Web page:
How To Fix Startup Problems on Your Mac

I’m getting more and more calls and emails from friends and family regarding startup problems with their Macs. This seems to be especially true for the iMacs.

So I’ve put together a list of the best ways to fix these problems. If your Mac hangs on a white screen or just won’t start up normally, there are a number of things you can do to try to fix the problem. It should be noted that if you have a hardware problem (e.g., bad hard drive, bad memory, bad power supply, etc.) these fixes won’t help. If you have a hardware problem, the best course of action is to visit your Apple dealer for a diagnosis.

Zap The PRAM

keyboardThe first and easiest thing you can do is “zap the PRAM”. This means clearing out the parameter RAM (Random Access Memory), which can sometimes get messed up if you shutdown improperly or the power is cut mid-stream for some reason. This will often fix many startup problems. Here’s the procedure:

  1. Turn computer off by holding power button down until computer turns off
  2. Turn computer on and immediately hold down all four keys: Option + Command + p + r  Continue to hold all 4 keys down until you hear the computer chime twice
  3. After the second chime (the startup sound) lift fingers off of keys and let the computer start up normally

If this procedure doesn’t fix your problem, then we need to get a little more serious and give your Mac a boot.

Safe Boot

A Safe Boot is a way to start your Mac and perform certain checks. It also prevents some software (which can be the source of startup problems)  from automatically loading. Here’s the procedure:

  1. Make sure your Mac is shutdown
  2. Press the power button to turn on Mac
  3. Immediately after you hear the startup tone, hold the Shift key
  4. Release the Shift key when you see the gray Apple logo

The system will perform certain checks and repair them if possible. Although a Safe Boot may allow you to now proceed with the login, this mode has disabled many startup items, some fonts, and possibly other software that you may be accustomed to using. So, the best thing to do is restart your computer normally and see if the problem has been resolved.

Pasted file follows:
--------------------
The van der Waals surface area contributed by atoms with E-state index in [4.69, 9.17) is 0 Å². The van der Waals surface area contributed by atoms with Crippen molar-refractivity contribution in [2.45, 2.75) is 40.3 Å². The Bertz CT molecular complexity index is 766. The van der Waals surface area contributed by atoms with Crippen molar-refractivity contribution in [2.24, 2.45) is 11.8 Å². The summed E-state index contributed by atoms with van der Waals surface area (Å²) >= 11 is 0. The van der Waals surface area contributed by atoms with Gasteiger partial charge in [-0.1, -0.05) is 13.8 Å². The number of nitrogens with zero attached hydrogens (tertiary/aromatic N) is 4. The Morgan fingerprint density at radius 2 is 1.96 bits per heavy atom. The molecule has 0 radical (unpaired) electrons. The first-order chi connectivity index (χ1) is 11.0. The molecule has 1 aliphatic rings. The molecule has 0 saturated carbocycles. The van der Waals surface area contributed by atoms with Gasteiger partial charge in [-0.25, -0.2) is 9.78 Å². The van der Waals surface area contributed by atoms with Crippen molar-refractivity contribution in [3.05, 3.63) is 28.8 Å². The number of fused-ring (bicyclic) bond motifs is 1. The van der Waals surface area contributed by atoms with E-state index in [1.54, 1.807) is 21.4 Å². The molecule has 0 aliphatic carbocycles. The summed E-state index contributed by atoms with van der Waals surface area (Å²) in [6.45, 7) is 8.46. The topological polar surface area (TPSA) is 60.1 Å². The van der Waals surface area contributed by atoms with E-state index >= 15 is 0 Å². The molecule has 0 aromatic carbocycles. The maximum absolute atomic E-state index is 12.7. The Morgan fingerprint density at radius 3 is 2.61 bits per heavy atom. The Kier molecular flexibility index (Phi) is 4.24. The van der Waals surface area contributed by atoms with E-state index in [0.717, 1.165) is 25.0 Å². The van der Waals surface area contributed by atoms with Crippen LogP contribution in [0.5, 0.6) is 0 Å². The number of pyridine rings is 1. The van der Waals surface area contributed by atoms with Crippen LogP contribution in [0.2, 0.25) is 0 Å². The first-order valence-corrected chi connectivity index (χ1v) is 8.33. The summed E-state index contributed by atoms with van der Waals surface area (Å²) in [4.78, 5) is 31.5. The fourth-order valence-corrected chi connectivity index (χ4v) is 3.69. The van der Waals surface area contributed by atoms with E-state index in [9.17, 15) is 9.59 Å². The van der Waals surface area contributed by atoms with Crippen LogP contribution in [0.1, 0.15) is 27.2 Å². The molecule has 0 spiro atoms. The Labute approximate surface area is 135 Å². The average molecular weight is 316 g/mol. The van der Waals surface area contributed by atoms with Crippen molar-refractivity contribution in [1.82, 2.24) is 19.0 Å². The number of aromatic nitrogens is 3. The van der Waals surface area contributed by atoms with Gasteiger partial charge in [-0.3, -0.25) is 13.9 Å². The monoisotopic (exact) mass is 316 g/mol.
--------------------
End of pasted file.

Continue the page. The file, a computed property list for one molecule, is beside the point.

If you are still having problems, we have one more trick up our sleeve.

Single-User Mode

The Single-User mode gets you deeper into the Mac’s operating system without the nice user interface. This mode gets you only text on the screen. It also gets you into a mode where you are less protected from causing some damage to the system if you are not careful. So be careful to closely follow directions here. Here’s the procedure:

  1. Make sure your Mac is shutdown
  2. Press the power button to turn on Mac
  3. Immediately press and hold the Command + s keys

You know when you’re in Single-User mode when you see a bunch of white text on the screen. It may be a little scary if you haven’t been in the command-line mode before on your computer. Wait for the text to come to a rest at the command prompt, which may look like this:

:/ root#

At this prompt, type the following very carefully:

/sbin/fsck -fy

Then hit the Return key.

This process can take several seconds up to a few minutes to perform. Be patient. The text will indicate each check that is taking place. Some checks will occur quickly, others will take some time. You may also see text that indicates that some repairs are taking place.

Do not do anything to your Mac until you see something like the following prompt again:

:/ root#

The text will indicate status of your system and any repairs that may have occurred. If at this point the text indicates that a problem still exists, see this Apple forum discussion for further possible fixes: https://discussions.apple.com/thread/4693878

Now type the following in order to reboot your computer normally:

reboot

I hope this has helped you get your Mac back up and running. Feel free to add any comments or suggestions.

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